Outside Consultancies Fill Multiple Roles

Every project office has its own unique set of strengths and weaknesses. As time goes on, the needs of a Project Team routinely change and additional areas of necessary expertise often emerge. New projects may require different or more advanced skills than the organization possesses in-house. Key members might have left the team or they could be assigned to other projects and unavailable to lend their assistance.

Consultants fill multiple roles

Because project management is always evolving, it may not always be clear if or how an outside expert can benefit the team. Being familiar with the skills these external firms offer could mean the difference between getting the help the team needs or facing failure on an important project. No matter the situation, there are many different competencies an experienced outside partner can bring to bear on your project.

Communication. A consultancy can help your team implement an appropriate communication strategy for even the most complex and high-profile projects. That doesn’t just mean improving the quality and timeliness of data that is distributed across the team’s stakeholder groups. It also refers to the ability of an external partner to help the project group communicate more effectively internally as well. They can work to identify bottlenecks that prevent information from flowing while creating protocols to better support the communication needs of the Project Team and its sponsors, the organization’s executive team, and other key stakeholders.

Facilitation. The productivity gains possible through skilled facilitation are staggering. Project teams may find themselves struggling to make difficult decisions or to compile necessary information, resulting in a lack of progress. An external expert will help pinpoint those critical steps that must be prioritized and carried out to get the project moving forward again. That may be evaluating staffing needs, determining resource requirements, negotiating support from internal departments, identifying waste, crafting realistic implementation strategies for new practices or protocols, and troubleshooting other complex problems.

Training. Knowledge transfer is another competency held by outside consultancies that is often overlooked by project teams. External firms hold a tremendous amount of expertise in-house, and the classes they offer can help bolster the Project Team’s skill set in many areas. Strong project management methodologies is just one topic a consultancy firm is likely to cover. Other skills include communication strategies, project controls, resource allocation and management, project schedule development, activity breakdowns, analysis and benchmarking of key metrics, and risk management.

Scope definition. Setting the parameters for a project can sometimes be the most challenging phase for a Project Team. It requires the team to bring together stakeholders’ needs, sponsors’ expectations, and the organization’s resources. Ideally, those factors will meet at one point that suits everyone, but more often there is pushback on what can be allocated, what’s required, and what can actually be accomplished (not to mention when everything must be and can be completed). An outside expert can guide the team and its stakeholders in locating that intersection between needs and capabilities, without over committing resources or under serving end users.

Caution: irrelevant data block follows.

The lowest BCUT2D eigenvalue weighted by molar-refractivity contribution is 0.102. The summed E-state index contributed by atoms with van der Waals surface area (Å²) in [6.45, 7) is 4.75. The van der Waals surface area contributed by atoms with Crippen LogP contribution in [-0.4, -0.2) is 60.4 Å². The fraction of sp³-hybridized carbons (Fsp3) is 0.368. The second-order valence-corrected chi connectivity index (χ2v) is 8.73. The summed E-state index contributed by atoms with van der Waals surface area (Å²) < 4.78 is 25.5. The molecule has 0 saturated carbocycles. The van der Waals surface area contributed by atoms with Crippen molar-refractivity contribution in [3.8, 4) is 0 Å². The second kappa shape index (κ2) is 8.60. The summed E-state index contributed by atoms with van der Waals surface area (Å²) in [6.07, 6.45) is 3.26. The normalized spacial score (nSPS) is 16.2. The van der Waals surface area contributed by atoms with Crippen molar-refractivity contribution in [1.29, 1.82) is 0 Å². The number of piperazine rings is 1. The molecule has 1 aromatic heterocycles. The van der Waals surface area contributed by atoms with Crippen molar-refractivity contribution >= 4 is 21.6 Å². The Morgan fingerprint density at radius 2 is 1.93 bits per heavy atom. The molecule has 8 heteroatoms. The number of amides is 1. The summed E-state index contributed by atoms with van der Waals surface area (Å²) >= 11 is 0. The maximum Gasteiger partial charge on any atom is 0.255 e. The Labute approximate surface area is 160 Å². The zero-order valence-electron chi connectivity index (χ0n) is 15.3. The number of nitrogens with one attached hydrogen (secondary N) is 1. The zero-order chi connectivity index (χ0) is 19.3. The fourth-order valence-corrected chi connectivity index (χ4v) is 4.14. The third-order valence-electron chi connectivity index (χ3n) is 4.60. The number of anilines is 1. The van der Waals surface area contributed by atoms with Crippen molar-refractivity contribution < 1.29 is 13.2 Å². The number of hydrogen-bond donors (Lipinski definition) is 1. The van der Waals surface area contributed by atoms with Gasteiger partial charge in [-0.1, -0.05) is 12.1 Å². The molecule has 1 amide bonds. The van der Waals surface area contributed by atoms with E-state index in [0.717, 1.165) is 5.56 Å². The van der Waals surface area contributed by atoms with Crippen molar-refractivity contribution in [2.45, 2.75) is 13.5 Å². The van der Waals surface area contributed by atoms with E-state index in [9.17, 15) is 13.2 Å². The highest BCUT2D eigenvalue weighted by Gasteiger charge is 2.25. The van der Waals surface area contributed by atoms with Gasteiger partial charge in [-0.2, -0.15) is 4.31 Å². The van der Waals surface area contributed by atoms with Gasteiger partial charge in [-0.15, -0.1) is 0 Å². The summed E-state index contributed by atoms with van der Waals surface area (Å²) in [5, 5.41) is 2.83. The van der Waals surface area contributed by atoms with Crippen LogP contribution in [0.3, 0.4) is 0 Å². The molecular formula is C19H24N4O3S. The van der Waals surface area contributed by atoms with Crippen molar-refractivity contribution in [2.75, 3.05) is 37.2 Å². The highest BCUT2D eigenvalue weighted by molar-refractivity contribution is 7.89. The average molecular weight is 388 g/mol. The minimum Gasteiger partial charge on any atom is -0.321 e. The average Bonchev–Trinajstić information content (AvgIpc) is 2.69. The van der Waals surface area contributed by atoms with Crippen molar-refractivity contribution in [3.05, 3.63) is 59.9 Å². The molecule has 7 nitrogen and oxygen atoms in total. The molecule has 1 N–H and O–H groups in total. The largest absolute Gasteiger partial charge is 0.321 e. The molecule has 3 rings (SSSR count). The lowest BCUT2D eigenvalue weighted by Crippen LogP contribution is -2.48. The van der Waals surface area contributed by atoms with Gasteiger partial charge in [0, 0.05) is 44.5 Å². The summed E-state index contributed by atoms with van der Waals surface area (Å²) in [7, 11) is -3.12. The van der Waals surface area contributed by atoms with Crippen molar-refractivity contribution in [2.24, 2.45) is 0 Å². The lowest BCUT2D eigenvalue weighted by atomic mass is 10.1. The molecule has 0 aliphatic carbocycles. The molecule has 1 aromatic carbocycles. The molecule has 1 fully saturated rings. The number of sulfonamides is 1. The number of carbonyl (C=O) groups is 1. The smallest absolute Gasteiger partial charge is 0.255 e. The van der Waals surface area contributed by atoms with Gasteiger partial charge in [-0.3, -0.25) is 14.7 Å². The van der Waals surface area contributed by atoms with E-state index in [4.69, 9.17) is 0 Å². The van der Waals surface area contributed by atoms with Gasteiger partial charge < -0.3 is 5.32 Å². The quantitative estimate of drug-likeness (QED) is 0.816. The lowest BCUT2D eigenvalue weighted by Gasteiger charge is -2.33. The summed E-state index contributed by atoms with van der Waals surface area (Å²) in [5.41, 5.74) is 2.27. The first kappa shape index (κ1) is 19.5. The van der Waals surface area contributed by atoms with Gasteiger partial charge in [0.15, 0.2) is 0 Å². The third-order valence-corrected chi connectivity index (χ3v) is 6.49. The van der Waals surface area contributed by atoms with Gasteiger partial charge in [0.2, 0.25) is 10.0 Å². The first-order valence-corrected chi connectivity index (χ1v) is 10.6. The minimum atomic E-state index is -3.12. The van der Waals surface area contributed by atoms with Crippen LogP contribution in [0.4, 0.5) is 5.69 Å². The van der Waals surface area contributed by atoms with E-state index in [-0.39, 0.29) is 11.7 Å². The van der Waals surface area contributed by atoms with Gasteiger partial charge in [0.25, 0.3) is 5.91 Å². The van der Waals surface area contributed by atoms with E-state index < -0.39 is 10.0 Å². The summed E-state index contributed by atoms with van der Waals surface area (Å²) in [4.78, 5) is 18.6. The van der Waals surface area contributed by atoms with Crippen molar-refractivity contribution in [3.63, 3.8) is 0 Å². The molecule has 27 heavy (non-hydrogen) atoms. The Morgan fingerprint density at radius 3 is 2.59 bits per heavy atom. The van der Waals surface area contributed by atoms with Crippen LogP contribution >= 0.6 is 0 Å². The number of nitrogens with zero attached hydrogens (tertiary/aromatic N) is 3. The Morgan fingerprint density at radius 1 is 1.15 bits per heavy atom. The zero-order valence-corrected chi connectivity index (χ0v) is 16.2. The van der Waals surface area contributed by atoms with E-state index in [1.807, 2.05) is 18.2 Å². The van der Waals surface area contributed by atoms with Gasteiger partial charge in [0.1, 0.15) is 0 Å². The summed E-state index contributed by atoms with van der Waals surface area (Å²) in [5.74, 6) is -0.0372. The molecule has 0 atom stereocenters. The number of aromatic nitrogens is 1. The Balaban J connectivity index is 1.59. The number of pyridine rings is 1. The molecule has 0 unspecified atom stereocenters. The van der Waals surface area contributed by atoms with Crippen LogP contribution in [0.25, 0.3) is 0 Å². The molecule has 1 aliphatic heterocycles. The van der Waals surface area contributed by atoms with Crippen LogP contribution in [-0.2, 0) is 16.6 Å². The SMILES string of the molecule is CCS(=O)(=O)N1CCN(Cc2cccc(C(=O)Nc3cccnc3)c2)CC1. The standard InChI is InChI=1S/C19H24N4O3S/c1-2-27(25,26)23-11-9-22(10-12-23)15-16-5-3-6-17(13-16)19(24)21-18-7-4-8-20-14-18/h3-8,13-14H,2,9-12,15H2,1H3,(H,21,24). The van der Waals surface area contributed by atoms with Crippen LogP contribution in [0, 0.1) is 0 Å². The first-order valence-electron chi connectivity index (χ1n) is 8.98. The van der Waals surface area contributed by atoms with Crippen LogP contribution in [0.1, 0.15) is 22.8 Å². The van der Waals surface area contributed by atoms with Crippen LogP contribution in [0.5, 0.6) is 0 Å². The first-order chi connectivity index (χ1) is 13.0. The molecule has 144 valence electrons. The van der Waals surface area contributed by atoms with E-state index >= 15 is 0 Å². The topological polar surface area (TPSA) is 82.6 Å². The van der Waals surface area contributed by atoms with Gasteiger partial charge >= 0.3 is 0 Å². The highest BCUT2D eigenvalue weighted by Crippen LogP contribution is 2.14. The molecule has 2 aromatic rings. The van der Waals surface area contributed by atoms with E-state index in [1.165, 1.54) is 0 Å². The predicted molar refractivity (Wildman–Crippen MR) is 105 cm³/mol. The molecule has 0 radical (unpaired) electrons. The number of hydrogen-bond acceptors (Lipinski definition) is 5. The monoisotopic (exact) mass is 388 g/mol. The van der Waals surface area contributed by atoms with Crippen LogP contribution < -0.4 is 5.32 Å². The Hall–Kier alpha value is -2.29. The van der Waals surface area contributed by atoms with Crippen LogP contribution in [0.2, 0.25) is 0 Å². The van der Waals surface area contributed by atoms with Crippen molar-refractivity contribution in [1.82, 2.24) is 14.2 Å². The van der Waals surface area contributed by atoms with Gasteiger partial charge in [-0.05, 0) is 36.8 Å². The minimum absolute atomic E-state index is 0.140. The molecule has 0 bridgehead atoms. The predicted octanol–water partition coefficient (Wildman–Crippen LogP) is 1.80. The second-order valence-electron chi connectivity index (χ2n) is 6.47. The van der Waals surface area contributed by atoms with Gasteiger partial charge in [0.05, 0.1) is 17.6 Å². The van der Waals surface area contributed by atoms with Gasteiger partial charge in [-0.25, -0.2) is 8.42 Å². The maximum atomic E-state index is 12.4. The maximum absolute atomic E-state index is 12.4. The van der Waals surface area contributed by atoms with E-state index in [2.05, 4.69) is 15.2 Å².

Neutrality. One crucial role external partners play is that of an objective, neutral party. They aren’t stymied by internal politics or power struggles. Their estimation of what success looks like doesn’t waver because of pressure from above or below. Because they are unencumbered by the baggage that typically weighs on those in the Project Team—which may not only color the view of project team members but also of stakeholders—outside consultants are able to present information and solicit ideas in an objective way. End users and sponsors also may feel less threatened by external experts, prompting them to provide candid feedback and more energetic support.

Project Experience

Experience
Portfolio Management
Successful portfolio management calls for exceptional data management skills and diligent oversight across multiple efforts.
Experience
Manufacturing
Demanding, time sensitive, and finely tuned, manufacturing projects require close attention and experienced oversight.
Experience
IT Projects
Organizations must be able to successfully execute challenging and highly visible technology projects to maximize revenue.
Experience
Power Plants
Power Plants must be able to keep these vital infrastructure assets current, efficient, and economically positive.
Experience
Energy
High-profile hurdles and expensive risks of failure make these projects critical to manage properly from the very beginning.
Experience
Aerospace
Presents complexities at nearly every stage, from allocating resources to controlling schedule variances, or clearing regulatory & safety hurdles.
Experience
Cross-Functional
Ensuring team members are able to move outside the silos of their department or discipline is the key to achieving success.
Experience
Product Dev
Design and other early-stage activities must be carefully orchestrated while maintaining visibility on future impacts and resource needs.
Experience
Mergers & Acquisitions
Among the riskiest and most strategically important initiatives a company can undertake, and their outcomes can make or break the business.
Experience
Finance & Insurance
Technology implementations call for the right level of planning detail and diligent oversight.
Experience
ERP & SAP
An ERP implementation can be among the most disruptive and strategically important initiative an organization can undertake.